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Early Simulation Of Multi-Cycle Paths And False Paths

Correct specification of FPs and MCPs is critical for proper synthesis results.

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Designing with synchronous clocks avoids metastability issues on clock domain crossings, but it presents its own challenges when multi-cycle and false paths are involved. A multi-cycle path (MCP) occurs when a logical function requires more than one clock cycle to produce a final, stable result. The designer must ensure that the destination register does not clock until the result is ready. This typically requires an enable that does not activate until the required number of cycles have elapsed after a new value is loaded into the source register. The designer must also ensure that the logic synthesis tool does not waste time trying to cram the MCP function into a single cycle and that static timing analysis delivers accurate results.

A false path (FP) occurs when there is a physical path through the logic that will never be enabled during actual usage. The designer must ensure that logic synthesis and static timing analysis ignore false paths. An FP will never be exercised, so synthesis must not attempt to fix races on short paths or optimize long paths. Doing so would consume compute resources and add unnecessary logic to the design. The designer needs a simple, effective, and consistent way to communicate MCPs and FPs to all relevant tools in the design and verification flow so that the results are correct.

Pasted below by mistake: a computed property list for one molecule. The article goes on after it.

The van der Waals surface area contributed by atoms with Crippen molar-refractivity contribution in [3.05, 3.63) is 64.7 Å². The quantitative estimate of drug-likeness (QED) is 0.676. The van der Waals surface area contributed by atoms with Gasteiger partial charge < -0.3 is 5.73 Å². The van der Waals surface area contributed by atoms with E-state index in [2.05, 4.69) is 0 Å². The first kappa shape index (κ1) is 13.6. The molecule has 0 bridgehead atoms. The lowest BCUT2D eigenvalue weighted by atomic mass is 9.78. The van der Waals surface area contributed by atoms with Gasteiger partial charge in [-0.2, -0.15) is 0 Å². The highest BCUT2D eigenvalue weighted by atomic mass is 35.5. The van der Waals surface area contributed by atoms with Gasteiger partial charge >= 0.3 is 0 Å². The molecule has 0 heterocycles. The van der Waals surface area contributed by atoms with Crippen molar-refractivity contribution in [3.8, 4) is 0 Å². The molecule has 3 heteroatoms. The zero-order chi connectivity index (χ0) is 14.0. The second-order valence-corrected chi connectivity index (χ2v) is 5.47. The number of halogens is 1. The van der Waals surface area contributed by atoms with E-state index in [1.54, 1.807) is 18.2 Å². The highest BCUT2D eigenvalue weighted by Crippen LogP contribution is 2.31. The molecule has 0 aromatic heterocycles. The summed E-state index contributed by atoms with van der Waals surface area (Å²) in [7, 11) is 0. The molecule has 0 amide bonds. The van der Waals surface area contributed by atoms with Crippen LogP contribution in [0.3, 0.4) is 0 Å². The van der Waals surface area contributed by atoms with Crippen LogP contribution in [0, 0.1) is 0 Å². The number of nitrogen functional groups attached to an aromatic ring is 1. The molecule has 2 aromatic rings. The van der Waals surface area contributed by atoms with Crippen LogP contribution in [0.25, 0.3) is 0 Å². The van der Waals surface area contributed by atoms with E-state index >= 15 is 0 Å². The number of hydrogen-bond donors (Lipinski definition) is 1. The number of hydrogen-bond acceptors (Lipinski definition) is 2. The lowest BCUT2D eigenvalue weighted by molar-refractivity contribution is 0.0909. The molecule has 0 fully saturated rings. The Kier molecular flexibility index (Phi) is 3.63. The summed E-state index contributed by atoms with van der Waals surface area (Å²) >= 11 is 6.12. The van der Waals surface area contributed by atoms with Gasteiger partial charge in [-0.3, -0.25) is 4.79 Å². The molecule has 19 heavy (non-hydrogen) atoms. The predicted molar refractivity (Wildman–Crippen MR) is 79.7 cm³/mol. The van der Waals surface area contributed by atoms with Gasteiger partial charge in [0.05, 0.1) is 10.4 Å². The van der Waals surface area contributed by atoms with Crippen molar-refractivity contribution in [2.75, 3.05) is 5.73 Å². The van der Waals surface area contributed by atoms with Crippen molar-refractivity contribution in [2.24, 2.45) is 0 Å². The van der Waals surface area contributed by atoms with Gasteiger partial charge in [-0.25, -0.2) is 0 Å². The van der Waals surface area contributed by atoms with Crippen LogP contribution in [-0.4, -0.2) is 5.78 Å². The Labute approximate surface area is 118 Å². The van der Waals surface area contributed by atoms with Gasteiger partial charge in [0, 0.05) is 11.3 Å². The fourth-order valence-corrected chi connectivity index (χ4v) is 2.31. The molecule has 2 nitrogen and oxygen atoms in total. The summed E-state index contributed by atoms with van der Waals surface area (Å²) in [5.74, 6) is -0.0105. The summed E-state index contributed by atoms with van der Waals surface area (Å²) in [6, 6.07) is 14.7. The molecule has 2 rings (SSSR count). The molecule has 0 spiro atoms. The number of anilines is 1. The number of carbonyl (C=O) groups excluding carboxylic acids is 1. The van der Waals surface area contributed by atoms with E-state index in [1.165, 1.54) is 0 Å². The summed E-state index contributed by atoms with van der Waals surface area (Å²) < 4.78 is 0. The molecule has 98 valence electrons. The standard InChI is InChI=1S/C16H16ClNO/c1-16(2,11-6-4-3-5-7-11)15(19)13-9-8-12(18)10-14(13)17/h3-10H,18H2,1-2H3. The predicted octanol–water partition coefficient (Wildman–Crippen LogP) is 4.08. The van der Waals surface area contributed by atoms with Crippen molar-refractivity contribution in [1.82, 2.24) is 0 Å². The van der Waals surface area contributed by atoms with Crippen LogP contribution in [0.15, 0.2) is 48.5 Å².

A recent blog post discussed the use of Synopsys Design Constraints (SDCs) for exactly this purpose. SDCs can specify clocks, timing, setup and hold checks, MCPs, FPs and other useful information in a single file to guide logic synthesis, static timing analysis and other steps in the development flow. The SDC syntax is straightforward and natural for the designer. For example, the constraint “set_false_path -through signal1 -through signal2” defines any path including the two specified signals as false. Any path meeting this constraint should be ignored during analysis or synthesis.

For tools to provide correct results, the SDCs provided to them must be accurate. The previous post discussed several ways to verify the constraints. The project’s register transfer level (RTL) linting solution must have SDC capabilities, so it can flag typographical errors, missing information, and references to signals and modules that are not found in the register RTL design. It is run early in the development flow, so the designer does not have to wait until logic synthesis to find SDC issues. The linting process must also generate MCP and FP properties and verify them with formal engines. If it cannot obtain a definitive formal result for some properties, it should export them to run in RTL simulation.